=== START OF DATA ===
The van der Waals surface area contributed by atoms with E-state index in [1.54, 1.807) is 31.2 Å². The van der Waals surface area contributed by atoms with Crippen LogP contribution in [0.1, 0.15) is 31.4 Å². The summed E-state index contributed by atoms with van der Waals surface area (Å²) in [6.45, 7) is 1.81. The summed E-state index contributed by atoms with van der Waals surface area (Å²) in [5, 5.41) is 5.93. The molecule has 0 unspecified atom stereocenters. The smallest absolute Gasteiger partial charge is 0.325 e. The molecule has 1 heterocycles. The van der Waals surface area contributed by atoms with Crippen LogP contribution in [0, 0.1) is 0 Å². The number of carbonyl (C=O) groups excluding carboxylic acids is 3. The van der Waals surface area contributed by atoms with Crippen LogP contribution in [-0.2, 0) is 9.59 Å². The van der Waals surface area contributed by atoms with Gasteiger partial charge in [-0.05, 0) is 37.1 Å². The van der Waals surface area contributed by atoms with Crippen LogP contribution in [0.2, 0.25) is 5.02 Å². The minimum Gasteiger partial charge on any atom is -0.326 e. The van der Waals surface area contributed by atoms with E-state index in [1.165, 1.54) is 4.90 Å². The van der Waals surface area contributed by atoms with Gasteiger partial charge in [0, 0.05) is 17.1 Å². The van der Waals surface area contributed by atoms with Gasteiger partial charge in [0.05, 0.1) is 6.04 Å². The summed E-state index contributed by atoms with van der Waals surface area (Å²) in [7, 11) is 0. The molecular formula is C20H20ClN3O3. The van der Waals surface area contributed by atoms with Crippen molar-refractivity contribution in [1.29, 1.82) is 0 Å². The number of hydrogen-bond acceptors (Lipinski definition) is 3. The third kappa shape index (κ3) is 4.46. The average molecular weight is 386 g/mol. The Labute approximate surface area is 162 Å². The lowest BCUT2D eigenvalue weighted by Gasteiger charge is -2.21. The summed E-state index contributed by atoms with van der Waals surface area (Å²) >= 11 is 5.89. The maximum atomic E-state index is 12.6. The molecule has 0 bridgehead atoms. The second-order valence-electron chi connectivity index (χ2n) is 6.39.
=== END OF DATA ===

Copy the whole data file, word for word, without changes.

The van der Waals surface area contributed by atoms with E-state index in [1.54, 1.807) is 31.2 Å². The van der Waals surface area contributed by atoms with Crippen LogP contribution in [0.1, 0.15) is 31.4 Å². The summed E-state index contributed by atoms with van der Waals surface area (Å²) in [6.45, 7) is 1.81. The summed E-state index contributed by atoms with van der Waals surface area (Å²) in [5, 5.41) is 5.93. The molecule has 0 unspecified atom stereocenters. The smallest absolute Gasteiger partial charge is 0.325 e. The molecule has 1 heterocycles. The van der Waals surface area contributed by atoms with Crippen LogP contribution in [0, 0.1) is 0 Å². The number of carbonyl (C=O) groups excluding carboxylic acids is 3. The van der Waals surface area contributed by atoms with Crippen LogP contribution in [-0.2, 0) is 9.59 Å². The van der Waals surface area contributed by atoms with Gasteiger partial charge in [-0.05, 0) is 37.1 Å². The van der Waals surface area contributed by atoms with Crippen LogP contribution in [0.2, 0.25) is 5.02 Å². The minimum Gasteiger partial charge on any atom is -0.326 e. The van der Waals surface area contributed by atoms with E-state index in [1.165, 1.54) is 4.90 Å². The van der Waals surface area contributed by atoms with Gasteiger partial charge in [0, 0.05) is 17.1 Å². The van der Waals surface area contributed by atoms with Gasteiger partial charge in [0.05, 0.1) is 6.04 Å². The summed E-state index contributed by atoms with van der Waals surface area (Å²) in [7, 11) is 0. The molecular formula is C20H20ClN3O3. The van der Waals surface area contributed by atoms with Crippen molar-refractivity contribution in [1.29, 1.82) is 0 Å². The number of hydrogen-bond acceptors (Lipinski definition) is 3. The third kappa shape index (κ3) is 4.46. The average molecular weight is 386 g/mol. The Labute approximate surface area is 162 Å². The lowest BCUT2D eigenvalue weighted by Gasteiger charge is -2.21. The summed E-state index contributed by atoms with van der Waals surface area (Å²) >= 11 is 5.89. The maximum atomic E-state index is 12.6. The molecule has 0 bridgehead atoms. The second-order valence-electron chi connectivity index (χ2n) is 6.39.